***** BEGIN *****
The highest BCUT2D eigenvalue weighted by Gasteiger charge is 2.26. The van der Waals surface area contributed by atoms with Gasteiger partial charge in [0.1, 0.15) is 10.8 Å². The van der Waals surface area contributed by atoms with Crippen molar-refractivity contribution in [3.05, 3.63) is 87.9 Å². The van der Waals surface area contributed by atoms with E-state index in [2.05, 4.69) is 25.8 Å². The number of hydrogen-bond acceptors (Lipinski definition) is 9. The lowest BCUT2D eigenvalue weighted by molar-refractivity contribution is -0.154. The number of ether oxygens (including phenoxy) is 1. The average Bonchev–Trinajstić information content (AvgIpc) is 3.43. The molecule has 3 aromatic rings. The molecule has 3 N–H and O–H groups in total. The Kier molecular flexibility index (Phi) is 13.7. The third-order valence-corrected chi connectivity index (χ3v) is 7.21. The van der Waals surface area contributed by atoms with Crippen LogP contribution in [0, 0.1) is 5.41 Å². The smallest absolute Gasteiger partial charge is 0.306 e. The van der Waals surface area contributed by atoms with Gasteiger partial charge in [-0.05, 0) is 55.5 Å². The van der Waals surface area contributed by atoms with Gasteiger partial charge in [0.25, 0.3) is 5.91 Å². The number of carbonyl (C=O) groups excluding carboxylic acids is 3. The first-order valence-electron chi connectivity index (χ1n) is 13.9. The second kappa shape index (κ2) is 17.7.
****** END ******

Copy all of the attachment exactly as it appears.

The highest BCUT2D eigenvalue weighted by Gasteiger charge is 2.26. The van der Waals surface area contributed by atoms with Gasteiger partial charge in [0.1, 0.15) is 10.8 Å². The van der Waals surface area contributed by atoms with Crippen molar-refractivity contribution in [3.05, 3.63) is 87.9 Å². The van der Waals surface area contributed by atoms with E-state index in [2.05, 4.69) is 25.8 Å². The number of hydrogen-bond acceptors (Lipinski definition) is 9. The lowest BCUT2D eigenvalue weighted by molar-refractivity contribution is -0.154. The number of ether oxygens (including phenoxy) is 1. The average Bonchev–Trinajstić information content (AvgIpc) is 3.43. The molecule has 3 aromatic rings. The molecule has 3 N–H and O–H groups in total. The Kier molecular flexibility index (Phi) is 13.7. The third-order valence-corrected chi connectivity index (χ3v) is 7.21. The van der Waals surface area contributed by atoms with Crippen LogP contribution in [0, 0.1) is 5.41 Å². The smallest absolute Gasteiger partial charge is 0.306 e. The van der Waals surface area contributed by atoms with Gasteiger partial charge in [-0.05, 0) is 55.5 Å². The van der Waals surface area contributed by atoms with Gasteiger partial charge in [0.25, 0.3) is 5.91 Å². The number of carbonyl (C=O) groups excluding carboxylic acids is 3. The first-order valence-electron chi connectivity index (χ1n) is 13.9. The second kappa shape index (κ2) is 17.7.